Didi Chuxing pushed ahead with its listing in New York before the Cyberspace Administration of China (CAC) had fully cleared the ride-hailing giant’s data security concerns, forcing Beijing to put it under a national security review and kick it off the country’s app stores, according to two people familiar with the situation.
One regulatory source in Beijing, who is not directly involved in the case but was briefed on discussions, said Didi had “forced its way” to go public in New York without completing a thorough data security assessment by CAC, a necessary step for Beijing amid its enhanced scrutiny of data security.
But as a data assessment is not yet an institutionalised part of the listing process, Didi was able to go ahead with its US listing plan without complete clearance from CAC, which would include conducting a full body check of disclosed information to see whether an initial public offering (IPO) might impair China’s data security, the source added.
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The ruling Chinese Communist Party and the State Council, the cabinet, issued a new policy guideline on Tuesday night, saying China will change its rules around the overseas listings of Chinese businesses and empower domestic regulators and watchdogs to have a say in their listing.
According to the policy directives, China will also improve the regulation of data security, “cross-border data flow” as well as confidential information processing, a strong indication that Beijing is tightening its data controls.
The domestic procedure for a Chinese company to go public in an overseas market like New York was created as early as 2005 by the State Administration of Foreign Exchange. The concept of data security barely existed at that time and CAC was not created until 2011.
Meanwhile, the relationship between Beijing and Washington has gone from cosy to frosty amid an escalating tech war, which has seen the US slap sanctions on leading Chinese companies.
Data security is currently high on Beijing’s agenda. Washington has attempted to stop Chinese apps, such as ByteDance short video-sharing hit TikTok, from acquiring US consumer data, and now Beijing is pushing back in kind by stepping up its efforts to protect data leakages from Chinese soil.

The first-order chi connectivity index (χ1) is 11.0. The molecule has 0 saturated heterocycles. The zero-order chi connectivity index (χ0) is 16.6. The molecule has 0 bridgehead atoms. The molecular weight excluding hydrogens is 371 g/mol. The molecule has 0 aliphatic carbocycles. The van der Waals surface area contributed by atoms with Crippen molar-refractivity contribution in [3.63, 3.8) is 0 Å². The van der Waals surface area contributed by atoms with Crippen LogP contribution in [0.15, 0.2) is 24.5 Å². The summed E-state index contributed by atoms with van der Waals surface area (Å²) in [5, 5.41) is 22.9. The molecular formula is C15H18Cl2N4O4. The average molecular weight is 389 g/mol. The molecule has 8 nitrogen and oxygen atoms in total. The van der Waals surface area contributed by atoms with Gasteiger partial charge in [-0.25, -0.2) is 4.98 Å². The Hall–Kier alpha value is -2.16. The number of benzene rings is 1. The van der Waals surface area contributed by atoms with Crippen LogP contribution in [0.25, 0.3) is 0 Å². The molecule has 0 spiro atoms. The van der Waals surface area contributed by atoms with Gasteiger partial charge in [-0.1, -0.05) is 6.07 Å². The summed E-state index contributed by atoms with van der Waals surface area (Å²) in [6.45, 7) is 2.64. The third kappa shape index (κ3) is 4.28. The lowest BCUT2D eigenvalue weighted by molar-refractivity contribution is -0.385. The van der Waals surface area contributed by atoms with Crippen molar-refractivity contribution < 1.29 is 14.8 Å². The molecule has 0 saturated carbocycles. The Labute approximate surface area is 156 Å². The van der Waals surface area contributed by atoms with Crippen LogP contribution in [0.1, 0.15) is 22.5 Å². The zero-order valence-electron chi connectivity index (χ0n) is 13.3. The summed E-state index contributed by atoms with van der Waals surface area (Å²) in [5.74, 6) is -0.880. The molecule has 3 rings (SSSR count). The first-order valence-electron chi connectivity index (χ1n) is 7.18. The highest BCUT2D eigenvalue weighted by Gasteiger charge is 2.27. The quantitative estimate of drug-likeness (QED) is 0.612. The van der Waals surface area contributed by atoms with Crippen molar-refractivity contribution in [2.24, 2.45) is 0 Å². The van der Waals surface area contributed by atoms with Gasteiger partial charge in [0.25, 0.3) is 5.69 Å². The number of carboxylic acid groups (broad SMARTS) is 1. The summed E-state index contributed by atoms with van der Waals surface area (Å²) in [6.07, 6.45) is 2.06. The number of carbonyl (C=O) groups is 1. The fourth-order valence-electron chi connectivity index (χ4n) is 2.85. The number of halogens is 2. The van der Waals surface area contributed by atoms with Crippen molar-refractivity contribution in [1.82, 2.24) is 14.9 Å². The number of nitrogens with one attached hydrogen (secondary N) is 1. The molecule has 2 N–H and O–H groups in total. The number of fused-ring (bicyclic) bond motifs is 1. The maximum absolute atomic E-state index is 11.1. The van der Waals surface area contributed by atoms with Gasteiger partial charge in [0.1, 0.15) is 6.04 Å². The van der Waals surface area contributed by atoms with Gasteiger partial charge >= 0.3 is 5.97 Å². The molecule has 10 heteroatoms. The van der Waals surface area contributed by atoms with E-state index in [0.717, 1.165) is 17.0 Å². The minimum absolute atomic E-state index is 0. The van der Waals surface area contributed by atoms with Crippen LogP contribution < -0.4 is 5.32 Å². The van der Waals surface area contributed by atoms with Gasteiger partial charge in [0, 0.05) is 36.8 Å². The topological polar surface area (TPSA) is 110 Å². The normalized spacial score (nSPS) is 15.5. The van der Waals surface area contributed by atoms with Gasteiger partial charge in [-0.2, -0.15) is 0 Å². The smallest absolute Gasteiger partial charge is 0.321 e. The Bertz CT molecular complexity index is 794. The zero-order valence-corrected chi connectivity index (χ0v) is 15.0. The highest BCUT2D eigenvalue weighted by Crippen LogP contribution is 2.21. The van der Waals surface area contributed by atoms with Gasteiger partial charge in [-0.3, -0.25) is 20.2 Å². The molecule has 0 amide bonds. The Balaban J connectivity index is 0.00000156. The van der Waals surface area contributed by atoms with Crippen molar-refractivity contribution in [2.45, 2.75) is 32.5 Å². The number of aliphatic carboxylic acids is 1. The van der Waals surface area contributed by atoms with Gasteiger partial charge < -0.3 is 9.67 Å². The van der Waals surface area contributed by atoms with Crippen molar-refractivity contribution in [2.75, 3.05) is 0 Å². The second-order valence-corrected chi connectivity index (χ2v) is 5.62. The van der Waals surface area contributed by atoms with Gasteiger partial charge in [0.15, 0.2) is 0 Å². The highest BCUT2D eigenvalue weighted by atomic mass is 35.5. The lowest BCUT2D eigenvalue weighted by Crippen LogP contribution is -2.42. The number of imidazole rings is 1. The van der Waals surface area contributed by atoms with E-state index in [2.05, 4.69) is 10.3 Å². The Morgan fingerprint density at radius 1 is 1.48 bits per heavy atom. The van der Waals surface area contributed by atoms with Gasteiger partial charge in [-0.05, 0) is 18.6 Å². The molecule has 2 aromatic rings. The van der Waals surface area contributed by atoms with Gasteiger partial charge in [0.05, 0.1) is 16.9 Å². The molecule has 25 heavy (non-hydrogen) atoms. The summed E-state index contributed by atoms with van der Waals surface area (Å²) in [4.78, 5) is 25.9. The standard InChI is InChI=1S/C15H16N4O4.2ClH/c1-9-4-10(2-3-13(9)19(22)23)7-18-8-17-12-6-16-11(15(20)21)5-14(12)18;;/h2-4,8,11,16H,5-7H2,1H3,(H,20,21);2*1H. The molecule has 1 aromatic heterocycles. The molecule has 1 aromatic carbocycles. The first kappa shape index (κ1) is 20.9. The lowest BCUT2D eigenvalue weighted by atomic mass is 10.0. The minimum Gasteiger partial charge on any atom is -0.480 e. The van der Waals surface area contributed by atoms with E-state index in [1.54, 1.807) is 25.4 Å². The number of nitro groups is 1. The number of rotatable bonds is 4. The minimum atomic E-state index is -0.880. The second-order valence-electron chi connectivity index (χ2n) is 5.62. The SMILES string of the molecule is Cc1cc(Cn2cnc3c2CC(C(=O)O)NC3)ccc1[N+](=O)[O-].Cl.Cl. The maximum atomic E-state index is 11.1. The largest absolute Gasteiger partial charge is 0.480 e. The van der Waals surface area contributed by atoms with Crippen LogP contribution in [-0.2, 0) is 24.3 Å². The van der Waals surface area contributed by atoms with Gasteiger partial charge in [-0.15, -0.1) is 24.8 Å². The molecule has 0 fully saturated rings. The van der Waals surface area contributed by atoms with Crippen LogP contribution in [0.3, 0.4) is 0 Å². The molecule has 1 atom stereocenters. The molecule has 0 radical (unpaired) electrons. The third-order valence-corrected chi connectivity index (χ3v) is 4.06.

A second source close to CAC, who requested anonymity as the information is private, said that the investigation into Didi is focused on whether there is a security risk of “important data and the personal information of Chinese citizens going abroad”.
China published a cybersecurity review regulation last year and created an office within CAC to coordinate among 12 ministries, including the Ministry of Public Security and the Ministry of State Security, over cybersecurity reviews.
The probe into Didi – announced last Friday, two days after the company made its US$4.4 billion IPO in New York – was the first time that the cybersecurity review office has publicly taken action against a Chinese company.
“Most of the Chinese companies choosing to go public in the US set up an offshore holding company. Although compliance with China’s laws and regulations is required, they can use this approach to avoid needing the direct approval of securities regulators,” said Luo Zhiyu, a partner at DeHeng Law Offices, who specialises in cross-border IPOs, mergers and acquisitions.
“For other relevant regulators, the company can seek compliance testimony from the authorities, but this isn’t a must and depends on the IPO lawyer and underwriter’s due diligence investigation requirements and the company’s legal compliance condition,” added Luo.
On Monday morning the review office widened its investigation to another three apps, which are run by Full Truck Alliance and Boss Zhipin respectively, for the same stated reason of “national security and data security”. Both Full Truck Alliance and Boss Zhipin conducted IPOs in the US last month.
A third source close to Didi, who requested anonymity as the information is private, said that China’s cyberspace administration was asserting its authority and that the case had exposed inconsistencies among different Chinese government agencies.
“If Didi really has a problem, the regulators would have stopped the initial public offering,” the source said.
The need for domestic data security checks of Chinese tech companies before listing in the US adds another layer of uncertainty for IPO investors.
According to China’s security review regulation published in 2020, any review is generally about whether a key information infrastructure operator has used “products and services” that may hurt national security.
CAC has also accused Didi of a severe violation of laws and regulations in its collection and use of consumer data.
According to a research note by Gavekal analysts Ernan Cui and Thomas Gatley, published on Monday, Didi employees have shared information on Chinese social media saying that the company was under pressure from the cybersecurity regulator to delay its initial public offering but proceeded anyway.
“If this is the case, and top leaders have been angered, the firm could face more investigations and penalties,” they wrote.
Didi said in a statement on Sunday that it is cooperating with the review and thanked the regulator for checking risks. Didi has also said it had no knowledge of the imposed review and punishment before its initial public offering, according to a Reuters report.
Didi did not respond to a further request by the South China Morning Post for comment on Tuesday and multiple calls to CAC were not answered.
Didi’s shares dropped 5.3 per cent on Friday, and closed down by nearly 20 per cent, at US$12.59 on Tuesday.
Law firms in the US, including Rosen, Schall and Labaton Sucharow, have called on US investors to file class action lawsuits against Didi because of the course of events.
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